ROCK64 bootlocks with 2 usb drives
#1
Hi, I'm veeery happy with my ROCK64 overall and I managed to setup Nextcloud manually on it. It boots via the USB3 port. (Armbian-Stretch)
I ran into a error though, which is really ruining my day:

I wanted to set another USB Flashdrive as the cloud storage, connected on a USB2 port. It all works fine when I connect it after the ROCK64 booted.
BUT the ROCK64 woun't boot at all when a second USB drive is connected. It locks before a screen output, so I think this is not an Armbian problem.
I suspect the SPI bootloader gets confused when it can't boot from the USB2 drive and it will skip booting from the USB3 port?

What I figured out yet:
Bootdrive connected on USB3 port, Storage drive connected on a USB2 port --> bootlocks before screenoutput
Bootdrive connected to a USB2 port, Storage drive connected to the USB3 port --> it boots and works perfectly fine

Question:
Can I force the bootloader to only boot from USB3 and don't check the USB2 ports?

[Image: rock64withusbsata.jpg]
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#2
(11-24-2018, 07:41 AM)Obelisk64 Wrote: Hi, I'm veeery happy with my ROCK64 overall and I managed to setup Nextcloud manually on it. It boots via the USB3 port. (Armbian-Stretch)
I ran into a error though, which is really ruining my day:

I wanted to set another USB Flashdrive as the cloud storage, connected on a USB2 port. It all works fine when I connect it after the ROCK64 booted.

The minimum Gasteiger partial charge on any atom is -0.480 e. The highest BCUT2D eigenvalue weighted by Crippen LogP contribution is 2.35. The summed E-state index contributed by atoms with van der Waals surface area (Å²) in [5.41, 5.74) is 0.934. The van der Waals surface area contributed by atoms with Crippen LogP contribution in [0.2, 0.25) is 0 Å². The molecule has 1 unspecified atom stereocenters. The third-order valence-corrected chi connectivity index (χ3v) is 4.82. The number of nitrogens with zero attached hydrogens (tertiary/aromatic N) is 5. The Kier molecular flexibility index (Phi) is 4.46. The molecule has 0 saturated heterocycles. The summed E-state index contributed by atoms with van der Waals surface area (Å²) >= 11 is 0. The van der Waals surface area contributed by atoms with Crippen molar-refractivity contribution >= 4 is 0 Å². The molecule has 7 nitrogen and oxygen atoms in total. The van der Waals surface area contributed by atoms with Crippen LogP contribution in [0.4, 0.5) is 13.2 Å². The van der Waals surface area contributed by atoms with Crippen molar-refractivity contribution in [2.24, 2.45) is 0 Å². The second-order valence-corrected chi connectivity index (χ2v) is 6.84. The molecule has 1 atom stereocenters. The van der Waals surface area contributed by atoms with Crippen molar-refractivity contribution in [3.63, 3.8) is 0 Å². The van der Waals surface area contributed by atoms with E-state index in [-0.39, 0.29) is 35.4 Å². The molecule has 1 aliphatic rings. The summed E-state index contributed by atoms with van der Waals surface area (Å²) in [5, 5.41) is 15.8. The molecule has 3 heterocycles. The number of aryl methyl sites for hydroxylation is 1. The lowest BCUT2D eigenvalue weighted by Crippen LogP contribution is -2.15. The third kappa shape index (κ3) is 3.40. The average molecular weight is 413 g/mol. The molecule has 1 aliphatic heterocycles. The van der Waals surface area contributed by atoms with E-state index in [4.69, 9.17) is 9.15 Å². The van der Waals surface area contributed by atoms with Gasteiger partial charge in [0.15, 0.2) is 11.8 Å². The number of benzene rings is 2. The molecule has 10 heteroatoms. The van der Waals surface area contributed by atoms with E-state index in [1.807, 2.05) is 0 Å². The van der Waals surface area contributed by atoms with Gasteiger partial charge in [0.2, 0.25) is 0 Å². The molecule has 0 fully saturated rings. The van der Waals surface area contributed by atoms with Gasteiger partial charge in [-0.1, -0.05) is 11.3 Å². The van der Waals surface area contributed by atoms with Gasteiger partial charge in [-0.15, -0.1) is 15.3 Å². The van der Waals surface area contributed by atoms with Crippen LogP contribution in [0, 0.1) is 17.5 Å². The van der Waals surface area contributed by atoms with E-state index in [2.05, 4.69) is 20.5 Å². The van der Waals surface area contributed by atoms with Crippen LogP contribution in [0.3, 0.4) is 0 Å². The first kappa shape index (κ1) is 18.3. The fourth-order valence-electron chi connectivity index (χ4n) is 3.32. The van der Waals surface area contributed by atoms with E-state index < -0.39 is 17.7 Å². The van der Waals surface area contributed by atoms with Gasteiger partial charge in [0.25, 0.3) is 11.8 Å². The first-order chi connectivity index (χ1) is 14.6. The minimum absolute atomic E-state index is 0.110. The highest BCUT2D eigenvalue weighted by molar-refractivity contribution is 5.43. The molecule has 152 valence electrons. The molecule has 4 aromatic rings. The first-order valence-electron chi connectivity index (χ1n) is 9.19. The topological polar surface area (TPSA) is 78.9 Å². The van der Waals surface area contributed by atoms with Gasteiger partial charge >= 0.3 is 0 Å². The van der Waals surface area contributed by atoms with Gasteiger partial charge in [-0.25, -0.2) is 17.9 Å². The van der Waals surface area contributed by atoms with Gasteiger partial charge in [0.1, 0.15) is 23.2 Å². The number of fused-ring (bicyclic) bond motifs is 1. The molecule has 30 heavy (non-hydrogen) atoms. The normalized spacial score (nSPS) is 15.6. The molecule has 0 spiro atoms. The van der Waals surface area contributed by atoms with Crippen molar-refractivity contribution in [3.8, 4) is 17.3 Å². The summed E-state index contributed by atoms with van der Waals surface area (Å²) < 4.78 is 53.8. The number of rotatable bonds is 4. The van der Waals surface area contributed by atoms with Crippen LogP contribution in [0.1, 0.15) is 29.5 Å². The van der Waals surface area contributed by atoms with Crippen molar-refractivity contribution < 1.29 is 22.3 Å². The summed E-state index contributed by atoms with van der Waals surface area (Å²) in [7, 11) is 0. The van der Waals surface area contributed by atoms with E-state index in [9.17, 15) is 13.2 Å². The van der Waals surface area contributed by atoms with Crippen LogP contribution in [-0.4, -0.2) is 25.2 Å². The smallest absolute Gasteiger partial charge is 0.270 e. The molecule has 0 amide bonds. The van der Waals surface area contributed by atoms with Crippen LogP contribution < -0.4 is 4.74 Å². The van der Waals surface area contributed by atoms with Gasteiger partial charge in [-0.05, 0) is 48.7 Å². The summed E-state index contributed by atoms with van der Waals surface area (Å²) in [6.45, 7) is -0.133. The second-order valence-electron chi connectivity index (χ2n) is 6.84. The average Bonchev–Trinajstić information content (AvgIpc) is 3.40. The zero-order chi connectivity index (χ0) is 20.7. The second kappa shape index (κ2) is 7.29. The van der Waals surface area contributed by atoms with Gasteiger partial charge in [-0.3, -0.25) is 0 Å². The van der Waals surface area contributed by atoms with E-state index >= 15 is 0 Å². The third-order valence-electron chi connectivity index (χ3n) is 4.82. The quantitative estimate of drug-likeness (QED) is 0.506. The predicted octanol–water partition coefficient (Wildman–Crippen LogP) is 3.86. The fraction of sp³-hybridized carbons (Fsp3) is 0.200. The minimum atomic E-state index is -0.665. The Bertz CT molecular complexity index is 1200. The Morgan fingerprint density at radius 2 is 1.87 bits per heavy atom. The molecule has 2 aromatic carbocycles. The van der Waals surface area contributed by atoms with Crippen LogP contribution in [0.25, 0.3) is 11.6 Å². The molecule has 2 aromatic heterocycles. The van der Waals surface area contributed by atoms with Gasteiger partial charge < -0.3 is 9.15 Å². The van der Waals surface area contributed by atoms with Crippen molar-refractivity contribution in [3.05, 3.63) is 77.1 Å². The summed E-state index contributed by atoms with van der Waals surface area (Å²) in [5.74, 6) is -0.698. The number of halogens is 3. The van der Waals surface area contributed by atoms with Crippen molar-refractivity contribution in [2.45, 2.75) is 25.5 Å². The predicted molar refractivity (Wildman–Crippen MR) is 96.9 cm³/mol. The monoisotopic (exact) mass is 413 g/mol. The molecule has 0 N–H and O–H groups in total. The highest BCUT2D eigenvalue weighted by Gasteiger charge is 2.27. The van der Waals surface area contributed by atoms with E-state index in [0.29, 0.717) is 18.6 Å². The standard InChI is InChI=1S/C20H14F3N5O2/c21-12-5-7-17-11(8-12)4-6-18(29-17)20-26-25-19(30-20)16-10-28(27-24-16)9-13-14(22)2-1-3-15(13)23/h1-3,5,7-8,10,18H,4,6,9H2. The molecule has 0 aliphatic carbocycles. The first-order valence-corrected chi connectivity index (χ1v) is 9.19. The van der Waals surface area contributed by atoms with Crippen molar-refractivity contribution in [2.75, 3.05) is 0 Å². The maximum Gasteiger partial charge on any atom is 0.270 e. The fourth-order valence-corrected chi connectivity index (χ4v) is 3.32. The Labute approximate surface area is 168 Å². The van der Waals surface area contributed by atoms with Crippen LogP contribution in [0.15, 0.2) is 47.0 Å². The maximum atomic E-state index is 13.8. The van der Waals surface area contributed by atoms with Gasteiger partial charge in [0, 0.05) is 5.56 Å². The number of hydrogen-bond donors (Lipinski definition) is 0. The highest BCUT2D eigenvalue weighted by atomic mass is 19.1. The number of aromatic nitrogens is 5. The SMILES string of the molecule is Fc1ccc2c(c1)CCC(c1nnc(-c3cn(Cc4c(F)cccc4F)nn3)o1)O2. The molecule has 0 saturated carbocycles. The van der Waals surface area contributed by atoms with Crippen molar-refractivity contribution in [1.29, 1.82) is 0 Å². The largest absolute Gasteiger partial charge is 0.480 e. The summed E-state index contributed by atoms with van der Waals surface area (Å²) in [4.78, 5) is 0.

BUT the ROCK64 woun't boot at all when a second USB drive is connected. It locks before a screen output, so I think this is not an Armbian problem.
I suspect the SPI bootloader gets confused when it can't boot from the USB2 drive and it will skip booting from the USB3 port?

What I figured out yet:
Bootdrive connected on USB3 port, Storage drive connected on a USB2 port --> bootlocks before screenoutput
Bootdrive connected to a USB2 port, Storage drive connected to the USB3 port --> it boots and works perfectly fine

Question:
Can I force the bootloader to only boot from USB3 and don't check the USB2 ports?

[Image: rock64withusbsata.jpg]

You need a bigger PSU, that one probably is not stable enough...

Jokes aside if you try several times it eventually boot? im using allmost the same setup but i use both drives thru a powered usb3 hub, its a workaround instead of a solution but maybe works for you too...
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#3
Quote:if you try several times it eventually boot?
It woun't boot. This bug 100% reproduceable.
I used the same drives succesfully on a raspberry pi in the same setup...
I also tried various usbdrives with various file systems, and they're all the same.

Quote:i use both drives thru a powered usb3 hub, its a workaround instead of a solution
Interesting, but I woun't buy extra hardware just because of this bug.
What are your file transfer speeds with a USB3 hub?

Quote:You need a bigger PSU, that one probably is not stable enough...
Thats just my lab supply for testing purposes. When everything is running like it should I'll switch to the regular plug pack.
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#4